If you want the keys on your keyboard to something else than the usual, then read up on how to remap them in Windows 10 using the free SharpKeys utility.
Most of us are happy with a keyboard in its out-of-the-box condition. And if we aren’t, we usually put up with its quirks and inconveniences. These can range from accessibility issues to regional incompatibilities and, of course, just plain old preference. But for those who can’t tolerate our keyboards being inefficient or incorrect, there’s a solution: SharpKeys.
SharpKeys 3.6 is another gem I found among many on the Github website, such as the HOSTS File editor, making it easier to edit your Windows Host file without all the hassle involved. Like the HOST file editor, SharpKeys takes functionality that exists in Windows 10—remapping your keyboard keys—but makes it easy enough for the everyday user to do it on the fly. With SharpKeys, you can quickly and easily reassign your keyboard key to another key or make it into a shortcut to launch an application or perform some other Windows function. I’ll show you how to get started.
Use SharpKeys 3.6 to Change What Keys Do
First of all, what does SharpKeys do? SharpKeys lets you remap common keys on your keyboard for other functions. For instance, you can make your Caps Lock key become your new Shift key and vice versa. This utility exposes a hidden function already built into Windows; SharpKey makes it easy for you and me to change which key we want to use with a few simple clicks. Before we get started, it’s important to list what it can and cannot do. Here is what the site’s description says:
Things that SharpKeys will do:
- Map an entire key to any other key – e.g., you could remap Caps Lock to a Shift key.
- Remap more than one key to one single key – e.g., you could remap every key on a keyboard to the letter Q
- Force you to look for the Left or Right ALT key in the list of available keys because Type Key cannot scan for ALT
- Allow you to swap two keys with each other – e.g., you can’t have Q and Z swap places because the remapping code would get confused.
- Map multiple key presses to one key – e.g., it will not support any attempt to remap Ctrl+C to the F5 key.
- Map mouse clicks to any key.
- Support certain hardware keys that never make it to Windows – e.g., Logitech’s volume buttons or most Fn keys
- Support multiple mappings for different users – the Windows key being tweaked is for an entire machine.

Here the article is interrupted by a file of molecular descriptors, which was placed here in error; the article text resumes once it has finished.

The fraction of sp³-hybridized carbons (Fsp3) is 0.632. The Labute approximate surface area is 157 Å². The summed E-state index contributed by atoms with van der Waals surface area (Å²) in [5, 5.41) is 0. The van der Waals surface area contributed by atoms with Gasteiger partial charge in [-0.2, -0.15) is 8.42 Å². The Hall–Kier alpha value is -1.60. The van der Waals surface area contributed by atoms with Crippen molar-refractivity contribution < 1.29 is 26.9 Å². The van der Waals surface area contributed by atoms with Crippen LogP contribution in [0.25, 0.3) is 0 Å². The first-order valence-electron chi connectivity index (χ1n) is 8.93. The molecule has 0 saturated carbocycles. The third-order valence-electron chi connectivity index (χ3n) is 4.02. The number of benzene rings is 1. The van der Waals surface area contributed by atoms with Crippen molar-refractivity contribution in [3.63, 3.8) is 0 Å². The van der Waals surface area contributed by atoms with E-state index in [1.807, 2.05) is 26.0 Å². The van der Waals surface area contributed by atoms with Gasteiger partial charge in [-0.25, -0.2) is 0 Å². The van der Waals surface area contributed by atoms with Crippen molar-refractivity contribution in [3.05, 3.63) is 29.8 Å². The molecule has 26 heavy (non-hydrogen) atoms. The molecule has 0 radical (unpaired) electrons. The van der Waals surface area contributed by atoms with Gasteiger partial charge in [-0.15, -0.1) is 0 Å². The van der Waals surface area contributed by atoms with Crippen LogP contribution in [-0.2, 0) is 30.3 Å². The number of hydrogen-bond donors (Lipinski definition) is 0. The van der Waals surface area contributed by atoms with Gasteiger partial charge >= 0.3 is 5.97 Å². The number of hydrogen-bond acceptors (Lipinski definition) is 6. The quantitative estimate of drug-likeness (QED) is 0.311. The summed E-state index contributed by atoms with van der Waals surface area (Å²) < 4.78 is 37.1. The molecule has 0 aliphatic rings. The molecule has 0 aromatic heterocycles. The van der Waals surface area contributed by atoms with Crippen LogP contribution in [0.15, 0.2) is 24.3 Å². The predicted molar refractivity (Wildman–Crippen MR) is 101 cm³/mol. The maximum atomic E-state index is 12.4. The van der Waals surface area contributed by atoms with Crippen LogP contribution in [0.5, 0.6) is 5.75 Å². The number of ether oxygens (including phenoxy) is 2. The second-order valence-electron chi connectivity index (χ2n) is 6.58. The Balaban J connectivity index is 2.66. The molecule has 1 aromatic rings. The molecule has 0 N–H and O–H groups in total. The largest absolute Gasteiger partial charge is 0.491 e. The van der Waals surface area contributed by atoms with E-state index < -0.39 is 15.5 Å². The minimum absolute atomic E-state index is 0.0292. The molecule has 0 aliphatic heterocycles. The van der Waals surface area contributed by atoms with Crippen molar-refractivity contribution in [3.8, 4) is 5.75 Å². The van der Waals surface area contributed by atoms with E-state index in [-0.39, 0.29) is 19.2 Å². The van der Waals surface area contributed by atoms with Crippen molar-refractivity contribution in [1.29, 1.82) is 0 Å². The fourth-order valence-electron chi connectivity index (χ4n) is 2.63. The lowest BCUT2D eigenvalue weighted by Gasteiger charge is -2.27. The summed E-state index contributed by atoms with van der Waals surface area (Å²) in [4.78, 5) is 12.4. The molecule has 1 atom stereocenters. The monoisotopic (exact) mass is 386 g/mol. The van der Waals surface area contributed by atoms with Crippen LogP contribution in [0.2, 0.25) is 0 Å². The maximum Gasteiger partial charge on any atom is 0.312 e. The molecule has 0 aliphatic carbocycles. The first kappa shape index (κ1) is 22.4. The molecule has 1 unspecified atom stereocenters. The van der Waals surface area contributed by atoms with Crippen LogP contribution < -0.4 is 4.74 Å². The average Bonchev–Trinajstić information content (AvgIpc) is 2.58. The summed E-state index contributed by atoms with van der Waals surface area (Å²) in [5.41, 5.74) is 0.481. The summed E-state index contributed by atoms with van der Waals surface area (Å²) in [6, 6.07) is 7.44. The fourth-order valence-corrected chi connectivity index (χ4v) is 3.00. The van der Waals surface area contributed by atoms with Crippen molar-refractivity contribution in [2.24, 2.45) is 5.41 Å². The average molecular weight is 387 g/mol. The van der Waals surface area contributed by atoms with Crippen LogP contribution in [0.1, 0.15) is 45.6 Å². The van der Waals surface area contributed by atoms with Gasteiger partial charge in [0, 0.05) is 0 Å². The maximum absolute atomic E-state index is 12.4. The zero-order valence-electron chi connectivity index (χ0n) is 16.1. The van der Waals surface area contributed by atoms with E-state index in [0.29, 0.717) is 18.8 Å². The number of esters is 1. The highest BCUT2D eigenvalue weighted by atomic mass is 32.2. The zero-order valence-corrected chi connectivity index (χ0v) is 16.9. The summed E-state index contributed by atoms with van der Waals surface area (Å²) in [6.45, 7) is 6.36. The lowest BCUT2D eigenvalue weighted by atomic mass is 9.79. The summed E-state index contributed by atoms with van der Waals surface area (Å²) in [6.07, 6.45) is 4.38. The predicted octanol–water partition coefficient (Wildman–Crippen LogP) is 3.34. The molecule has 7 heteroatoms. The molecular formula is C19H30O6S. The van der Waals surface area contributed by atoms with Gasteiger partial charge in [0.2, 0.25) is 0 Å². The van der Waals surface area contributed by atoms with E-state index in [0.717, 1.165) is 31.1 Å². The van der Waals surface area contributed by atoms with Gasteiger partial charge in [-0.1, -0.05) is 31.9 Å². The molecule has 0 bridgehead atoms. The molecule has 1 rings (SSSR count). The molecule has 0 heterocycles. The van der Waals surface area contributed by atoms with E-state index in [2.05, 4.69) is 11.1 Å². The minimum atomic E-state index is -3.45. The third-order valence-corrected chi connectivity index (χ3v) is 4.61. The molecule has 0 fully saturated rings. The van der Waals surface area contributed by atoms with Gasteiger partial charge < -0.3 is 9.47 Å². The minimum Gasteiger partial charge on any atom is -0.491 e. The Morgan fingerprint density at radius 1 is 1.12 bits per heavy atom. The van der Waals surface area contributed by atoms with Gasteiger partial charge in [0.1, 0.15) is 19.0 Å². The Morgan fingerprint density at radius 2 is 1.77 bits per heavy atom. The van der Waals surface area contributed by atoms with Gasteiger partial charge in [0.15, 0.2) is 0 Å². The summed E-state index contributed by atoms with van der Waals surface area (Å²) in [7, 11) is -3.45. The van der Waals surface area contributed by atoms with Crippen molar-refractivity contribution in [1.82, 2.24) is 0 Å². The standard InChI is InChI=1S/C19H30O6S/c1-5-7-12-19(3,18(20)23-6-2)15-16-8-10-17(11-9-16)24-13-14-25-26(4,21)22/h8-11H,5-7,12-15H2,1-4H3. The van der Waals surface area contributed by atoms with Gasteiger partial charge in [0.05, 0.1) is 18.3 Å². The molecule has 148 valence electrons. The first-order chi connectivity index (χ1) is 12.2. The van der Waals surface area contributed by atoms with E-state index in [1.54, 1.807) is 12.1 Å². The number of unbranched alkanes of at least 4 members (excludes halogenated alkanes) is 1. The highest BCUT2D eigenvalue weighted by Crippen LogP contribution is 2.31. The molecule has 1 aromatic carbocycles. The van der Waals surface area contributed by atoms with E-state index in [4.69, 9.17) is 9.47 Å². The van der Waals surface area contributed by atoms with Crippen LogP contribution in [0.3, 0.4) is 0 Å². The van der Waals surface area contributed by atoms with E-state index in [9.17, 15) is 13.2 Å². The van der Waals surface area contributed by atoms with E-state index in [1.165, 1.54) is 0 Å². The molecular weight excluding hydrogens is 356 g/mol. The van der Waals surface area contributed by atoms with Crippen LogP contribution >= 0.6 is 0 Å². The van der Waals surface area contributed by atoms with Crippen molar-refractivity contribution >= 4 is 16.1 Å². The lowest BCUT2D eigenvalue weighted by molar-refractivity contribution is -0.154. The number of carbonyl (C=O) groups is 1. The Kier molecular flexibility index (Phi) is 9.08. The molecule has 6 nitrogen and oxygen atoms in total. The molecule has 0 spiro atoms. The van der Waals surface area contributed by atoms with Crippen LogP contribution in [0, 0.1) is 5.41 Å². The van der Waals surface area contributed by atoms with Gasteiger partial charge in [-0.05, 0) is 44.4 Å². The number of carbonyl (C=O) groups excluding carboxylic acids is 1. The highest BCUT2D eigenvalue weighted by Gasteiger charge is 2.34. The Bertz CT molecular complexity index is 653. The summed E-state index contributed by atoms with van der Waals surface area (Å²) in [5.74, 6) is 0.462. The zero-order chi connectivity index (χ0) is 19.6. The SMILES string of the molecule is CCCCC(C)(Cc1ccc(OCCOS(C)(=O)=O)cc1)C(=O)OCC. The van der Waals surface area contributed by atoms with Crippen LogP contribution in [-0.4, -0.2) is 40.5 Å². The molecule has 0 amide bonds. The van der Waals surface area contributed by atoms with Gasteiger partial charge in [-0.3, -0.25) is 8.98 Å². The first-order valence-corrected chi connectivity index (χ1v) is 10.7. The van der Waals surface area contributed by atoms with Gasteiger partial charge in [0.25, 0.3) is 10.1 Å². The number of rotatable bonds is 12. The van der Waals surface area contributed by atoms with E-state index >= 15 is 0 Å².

- Protect you from yourself – if you disable your DEL key and can’t log in because Ctrl+Alt+Del doesn’t work now, you’ll have to reformat Source.
Some perfect points to keep in mind when using SharpKeys. Don’t get crazy using it. SharpKeys 3.6 is a small download, less than 600 KBs. The MSI installer had me up and running in seconds.
After installation, launch Start, click SharpKeys under Recently added, or look under the S group in All apps.
SharpKeys greets you with a small note reminding users that the app supports versions as far back as Windows 2000 (if you’re crazy enough to use Windows 2000 still).
The interface is not particularly intuitive, but once you figure it out, it’s pretty easy. To begin, click the Add button, which will bring up another user interface.
Select a key in the left pane you want to map to another key, app, or window. For example, I want my Shift key to open My Computer. Click in the right pane, scroll down to My Computer, then select that option. Click OK to confirm changes.
Click Write to Registry to confirm changes. You will be prompted to log out or reboot to complete the changes. When I used SharpKeys, signing out and signing back in was enough to write the changes.
So, how did the program do?
Yes, it does work, and I must say, it does add a world of difference to how you use your keyboard to get to things faster. Instead of having to strike multiple keys or reach for the mouse, it’s a definite time-saver.
If at any time you want to remove the changes you made, fire up SharpKeys again, select the assigned key, then click Delete.
Another key I found useful to reassign was the quote key on my laptop, which was originally manufactured for the UK. The @ symbol was assigned to a location among the qwerty keys for what reason I do not know. But I was able to restore it to a more natural location thanks to SharpKeys. So, if you have a keyboard that’s holding you back, give this a spin and let us know how it goes.